Are we all going to go about our day and pretend like we are not aware of the thousands of Lagosians that have been rendered homeless and helpless by the demolition exercise in Abule Egba area of Lagos?
On Wednesday and Thursday, residents of Abule Egba watched as their homes, shops, banks, religious centres and most of their life possessions, were pulled down right before their eyes. The very few news platforms that reported the depressing event have conflicting information from the Lagos state government and the affected residents. Some reports have it that the past administration of Governor Babatunde Fashola issued an eviction notice to the victims three years ago. According to most of the residents, they were not apprised of the demolition until 7 days before the bulldozers arrived.
In these times when citizens have lost trust in the government and possibilities of the promised “Change” remains bleak, the question of how long they were given to vacate the area pales in significance to the question of to go from here. There is no telling what will be the fate of the residents as reports have it that the majority of them wept for the uncertainty of their future when they were visited by newsmen. These same reports also have it that about 1,000 structures were affected in the demolition exercise.
The sadder part of the entire episode is how the thousands of Nigerians who raised their voices to hugely condemn the demolition of some businesses in Ikoyi just last month are suddenly silent now; at a time when they are mostly needed. The larger population in this part of Lagos, Abule Egba cannot even be referred to as middle class. They are mostly uneducated, traders, artisans, aged and struggling.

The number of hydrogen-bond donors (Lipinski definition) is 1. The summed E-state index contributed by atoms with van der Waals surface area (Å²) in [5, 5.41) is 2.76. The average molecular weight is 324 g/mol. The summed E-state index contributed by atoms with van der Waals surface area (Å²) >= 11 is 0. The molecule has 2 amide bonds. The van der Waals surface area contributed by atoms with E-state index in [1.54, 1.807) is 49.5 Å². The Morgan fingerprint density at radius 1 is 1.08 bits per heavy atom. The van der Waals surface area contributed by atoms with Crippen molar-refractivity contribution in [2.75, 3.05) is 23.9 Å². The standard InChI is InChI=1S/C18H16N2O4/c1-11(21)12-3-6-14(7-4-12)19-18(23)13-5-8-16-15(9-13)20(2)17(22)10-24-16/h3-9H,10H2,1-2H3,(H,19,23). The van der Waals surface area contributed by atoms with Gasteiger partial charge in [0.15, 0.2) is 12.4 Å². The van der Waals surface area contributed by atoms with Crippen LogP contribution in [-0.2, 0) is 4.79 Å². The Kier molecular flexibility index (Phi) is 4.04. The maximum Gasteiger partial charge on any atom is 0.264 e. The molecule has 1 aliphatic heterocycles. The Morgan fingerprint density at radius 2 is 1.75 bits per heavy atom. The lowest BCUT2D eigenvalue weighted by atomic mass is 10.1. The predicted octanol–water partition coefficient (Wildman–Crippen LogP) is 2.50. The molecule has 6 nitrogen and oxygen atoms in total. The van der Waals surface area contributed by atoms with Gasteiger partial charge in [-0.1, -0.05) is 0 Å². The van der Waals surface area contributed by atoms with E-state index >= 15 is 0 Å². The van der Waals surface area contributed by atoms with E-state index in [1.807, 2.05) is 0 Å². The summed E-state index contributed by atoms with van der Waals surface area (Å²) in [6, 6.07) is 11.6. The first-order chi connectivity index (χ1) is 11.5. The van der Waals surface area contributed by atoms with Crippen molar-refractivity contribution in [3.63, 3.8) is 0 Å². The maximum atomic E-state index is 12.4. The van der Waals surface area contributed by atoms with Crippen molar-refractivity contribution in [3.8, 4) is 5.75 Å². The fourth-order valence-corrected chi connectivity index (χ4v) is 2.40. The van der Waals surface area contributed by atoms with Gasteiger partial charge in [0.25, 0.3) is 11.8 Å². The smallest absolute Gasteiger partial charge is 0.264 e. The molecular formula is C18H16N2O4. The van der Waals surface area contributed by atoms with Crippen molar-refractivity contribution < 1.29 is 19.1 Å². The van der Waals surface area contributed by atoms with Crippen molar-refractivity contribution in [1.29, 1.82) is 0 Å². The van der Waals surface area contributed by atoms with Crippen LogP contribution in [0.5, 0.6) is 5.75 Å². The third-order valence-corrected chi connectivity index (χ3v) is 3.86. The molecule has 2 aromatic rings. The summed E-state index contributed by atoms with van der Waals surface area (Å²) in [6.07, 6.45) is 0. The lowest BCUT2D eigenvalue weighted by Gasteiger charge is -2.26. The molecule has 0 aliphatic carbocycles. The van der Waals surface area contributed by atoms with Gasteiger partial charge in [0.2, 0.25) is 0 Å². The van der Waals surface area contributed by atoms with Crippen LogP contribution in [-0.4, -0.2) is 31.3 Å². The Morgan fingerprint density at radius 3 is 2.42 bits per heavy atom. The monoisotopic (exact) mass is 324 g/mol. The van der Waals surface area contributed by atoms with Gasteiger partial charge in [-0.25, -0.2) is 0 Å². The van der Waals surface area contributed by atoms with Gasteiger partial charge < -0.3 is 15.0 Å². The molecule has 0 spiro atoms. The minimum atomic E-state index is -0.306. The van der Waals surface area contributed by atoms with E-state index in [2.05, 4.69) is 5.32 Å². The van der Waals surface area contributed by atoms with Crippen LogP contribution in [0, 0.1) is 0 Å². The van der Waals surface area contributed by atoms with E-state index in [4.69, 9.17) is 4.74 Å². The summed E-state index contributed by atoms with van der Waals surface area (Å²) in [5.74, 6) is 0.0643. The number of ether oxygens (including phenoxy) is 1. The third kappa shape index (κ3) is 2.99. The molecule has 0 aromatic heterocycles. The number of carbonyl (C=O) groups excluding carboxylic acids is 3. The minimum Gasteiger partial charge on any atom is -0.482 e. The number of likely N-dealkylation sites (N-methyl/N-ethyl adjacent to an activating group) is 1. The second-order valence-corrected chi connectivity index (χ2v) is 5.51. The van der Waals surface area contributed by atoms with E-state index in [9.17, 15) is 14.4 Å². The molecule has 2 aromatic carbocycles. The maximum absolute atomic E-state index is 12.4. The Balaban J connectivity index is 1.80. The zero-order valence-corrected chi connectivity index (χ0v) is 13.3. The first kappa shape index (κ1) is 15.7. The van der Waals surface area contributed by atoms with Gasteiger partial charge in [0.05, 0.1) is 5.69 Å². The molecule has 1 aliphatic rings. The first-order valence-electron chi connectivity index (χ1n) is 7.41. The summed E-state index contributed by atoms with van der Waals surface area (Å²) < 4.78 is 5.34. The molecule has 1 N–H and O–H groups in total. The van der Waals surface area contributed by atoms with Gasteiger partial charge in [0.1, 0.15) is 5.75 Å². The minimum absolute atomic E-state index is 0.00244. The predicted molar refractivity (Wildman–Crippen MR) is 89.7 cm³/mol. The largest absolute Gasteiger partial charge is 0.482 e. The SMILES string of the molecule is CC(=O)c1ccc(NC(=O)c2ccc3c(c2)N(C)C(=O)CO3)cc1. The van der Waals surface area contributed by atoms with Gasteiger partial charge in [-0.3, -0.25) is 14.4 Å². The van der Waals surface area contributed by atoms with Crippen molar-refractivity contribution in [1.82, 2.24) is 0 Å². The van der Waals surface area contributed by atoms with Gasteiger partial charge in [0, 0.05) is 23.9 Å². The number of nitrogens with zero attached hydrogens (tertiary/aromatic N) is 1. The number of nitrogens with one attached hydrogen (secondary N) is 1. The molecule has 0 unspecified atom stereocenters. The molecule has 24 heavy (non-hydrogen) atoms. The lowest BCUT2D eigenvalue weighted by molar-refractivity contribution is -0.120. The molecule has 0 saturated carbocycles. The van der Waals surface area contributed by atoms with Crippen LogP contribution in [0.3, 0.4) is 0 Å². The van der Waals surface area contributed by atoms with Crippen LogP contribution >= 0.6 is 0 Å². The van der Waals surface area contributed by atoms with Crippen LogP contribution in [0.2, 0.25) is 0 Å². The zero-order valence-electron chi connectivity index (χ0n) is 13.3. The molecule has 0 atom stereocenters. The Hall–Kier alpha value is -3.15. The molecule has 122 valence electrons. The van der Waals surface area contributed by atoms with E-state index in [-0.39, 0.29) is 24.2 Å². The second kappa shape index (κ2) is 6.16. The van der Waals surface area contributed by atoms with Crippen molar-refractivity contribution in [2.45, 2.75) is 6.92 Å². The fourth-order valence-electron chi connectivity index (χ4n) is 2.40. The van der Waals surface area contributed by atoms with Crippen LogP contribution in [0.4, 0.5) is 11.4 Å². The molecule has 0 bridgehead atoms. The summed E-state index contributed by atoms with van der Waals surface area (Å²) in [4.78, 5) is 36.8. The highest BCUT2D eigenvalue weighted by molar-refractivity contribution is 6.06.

The state government has promised to compensate residents whose houses fall within the Right of Way and who can tender authentic Certificates of Occupancy. While this looks like a glimmer of hope, it is obvious that such processes are usually lengthy and frustrating. But the government can feel a sense of necessity if the rest of us lend our voices to this issue and make it a big deal (which it is) just like we did for Nuli Juice and the rest of them that were affected months ago.
Another important question to ask is why the Lagos state government thinks it is impervious to the recession that has hit the country’s economy. The good intentions of Governor Akinwunmi Ambode’s administration speaks for itself but the timing is suspect. The government needs to focus more on intervention projects that will help millions of Lagosians survive through these times.
Your pop culture/entertainment go-to. Music head. Wallflower. I do not like to write. On a mission to decipher covfefe.
is 3 years notice inadequate? Please discus that for a minute they said they had 3 years notice! Wow
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